Craig Wheaton: Marathon Days are the Norm
Behind the suit and tie, the budget reports and the tidy corner office, Craig Wheaton is a kid at heart – a kid who really likes to play outside.
Wheaton is by day the deputy superintendent of administrative services for the Tulare County Office of Education. But any chance he gets, Wheaton is moving — flying down a ski slope, biking along a mountain trail, scrambling across granite boulders in Yosemite or running through the pre-dawn streets of Visalia.
No matter his schedule, Wheaton said he makes time each day for exercise, often at the expense of sleep. This trait earned him the moniker “Everyday Craig” from some of his colleagues.
As an educator for more than 40 years, Wheaton is no stranger to encouraging students and co-workers to set academic goals and make plans to achieve them. Keeping in shape is no different, he says. It is simply part of everyday life.
“I get to my office at 7:30 or 8 in the morning and tell my staff I’ve already had a full day,” he said. “I’ve had my morning run, showered, had coffee, talked to 20 people and now I’m at work.”
That dizzying pace has been a life-long trait for Wheaton, who credits his rural upbringing on a chicken farm in the Sierra Nevada foothills, family discipline, a love of learning from his teacher-mother and the Boy Scout program for molding him into the man he is today. He earned his Eagle rank at age 14.
“My father literally worked seven days a week,” he said. “But I was able to find that mentorship in Boy Scouts. It changed my life in that it set my interests in the outdoors.
“There is that saying, ‘Once an Eagle Scout, always an Eagle Scout,’” Wheaton said. To this day, he continues to sit on local Eagle Scout Boards of Review.
Finding work outdoors
Upon graduating from high school, Wheaton enrolled at American River College and began working as a lifeguard and firefighter in the Lake Tahoe area. In his free time, he would lace up his running shoes and take off on a trail, blazing past backpackers. After a quick swim in the lake, he would turn around and head for home. He later enrolled at Sacramento State to earn his bachelor’s degree and then earned a master’s from San Francisco State. He ran the Bay to Breakers race in San Francisco and his first marathon in 1979.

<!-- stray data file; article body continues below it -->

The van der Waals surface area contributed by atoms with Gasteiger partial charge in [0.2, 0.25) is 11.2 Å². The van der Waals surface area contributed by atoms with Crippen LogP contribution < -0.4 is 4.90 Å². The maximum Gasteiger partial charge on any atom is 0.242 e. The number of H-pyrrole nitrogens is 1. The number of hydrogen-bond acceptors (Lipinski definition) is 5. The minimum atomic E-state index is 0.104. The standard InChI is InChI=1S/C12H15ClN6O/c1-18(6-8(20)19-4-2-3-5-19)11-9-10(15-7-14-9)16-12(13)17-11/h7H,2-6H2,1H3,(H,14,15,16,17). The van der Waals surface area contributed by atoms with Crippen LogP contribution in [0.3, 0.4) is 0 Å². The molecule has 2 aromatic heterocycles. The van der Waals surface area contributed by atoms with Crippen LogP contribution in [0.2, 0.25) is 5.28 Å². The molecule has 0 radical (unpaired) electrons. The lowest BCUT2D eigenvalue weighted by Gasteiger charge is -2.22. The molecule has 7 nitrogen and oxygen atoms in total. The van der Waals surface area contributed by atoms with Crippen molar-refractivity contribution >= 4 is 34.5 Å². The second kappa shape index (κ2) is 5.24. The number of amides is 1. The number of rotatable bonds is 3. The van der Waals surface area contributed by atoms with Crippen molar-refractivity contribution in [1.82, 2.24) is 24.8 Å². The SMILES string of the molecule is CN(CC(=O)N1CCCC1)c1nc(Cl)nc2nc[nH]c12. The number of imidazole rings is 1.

He moved to the Valley to take a position in Corcoran as a high school counselor and continuation high school teacher. Later, as an assistant principal, he applied for the principal’s position but didn’t get the job.
“Failures change your life,” he said, and sometimes those failures open new doors. A year later, he was offered a principal’s job in Corcoran, but at an elementary school. Accustomed to working with teens, Wheaton was unsure if he would be a good fit for the position, but he grew to love the work and stayed for 11 years. The day of this interview, he tapped into those skills by serving as a judge for the annual “Poetry and Prose” competition, which featured all kindergartners.
Rising career, fitness levels
After 24 years in Corcoran, Wheaton moved to Visalia Unified, where he began overseeing and implementing the No Child Left Behind Act. He wrapped up his tenure as superintendent and then joined the Tulare County Office of Education in 2015.
All the while, Wheaton was running marathons, completing triathlons and even ran a Half-Ironman. A patchwork of runner’s bibs in a frame graces the wall of his office, evidence of his nationwide endeavors. Also on the wall is his doctoral degree, earned at Pepperdine University in 2001.
His fastest time was clocked at 2 hours, 54 minutes at the California International Marathon in Sacramento in 1983, and he is proud that he ran in the 20th and 25th anniversary marathons with times separated by just two seconds — 3:07.25 and 3:07.27, respectively. That translates to losing just half a minute off each mile over the course of 25 years.
In 2003, the Visalia Runners named Wheaton as runner-up in the Senior Male of the Year category.
Wheaton said adulthood proved to be the best motivator for gaining discipline, as well as a desire to stave off the inevitable aging process. While his days of running marathons are behind him, Wheaton prefers strenuous hikes with others in the Central Valley Hikers meet-up group who share his fitness and recreation goals. Together, this group scaled 15 peaks last year, including Mt. Whitney.
Wheaton enjoys sharing his fitness endeavors with the public. For a few years in the early 2000s, he wrote a regular column for the Visalia Times-Delta. Today, he talks about his weekend trail hikes with friends, family and colleagues, who sometimes shake their heads when he explains a 15-mile, trail-breaking day that started well before sunup and ended after sundown. Family insisted on a GPS tracking device for their own peace of mind, he said.
This additional time in rugged wilderness encouraged Wheaton to beef up his first aid knowledge from his Boy Scout and lifeguarding days. Last year, he finished an 11-week Outdoor Emergency Care class and admits now to carrying much more in his first aid kit.
Yet long days in the office or outdoors don’t slow Wheaton down. His advice to those seeking to add more to their lives, whether fitness- or career-oriented? The runner’s mantra: Set a goal and pace yourself.
“I know my endurance; I know my physical and mental limitations,” he said. “You’ve just got to set a goal and adjust what you have to give to reach that goal.”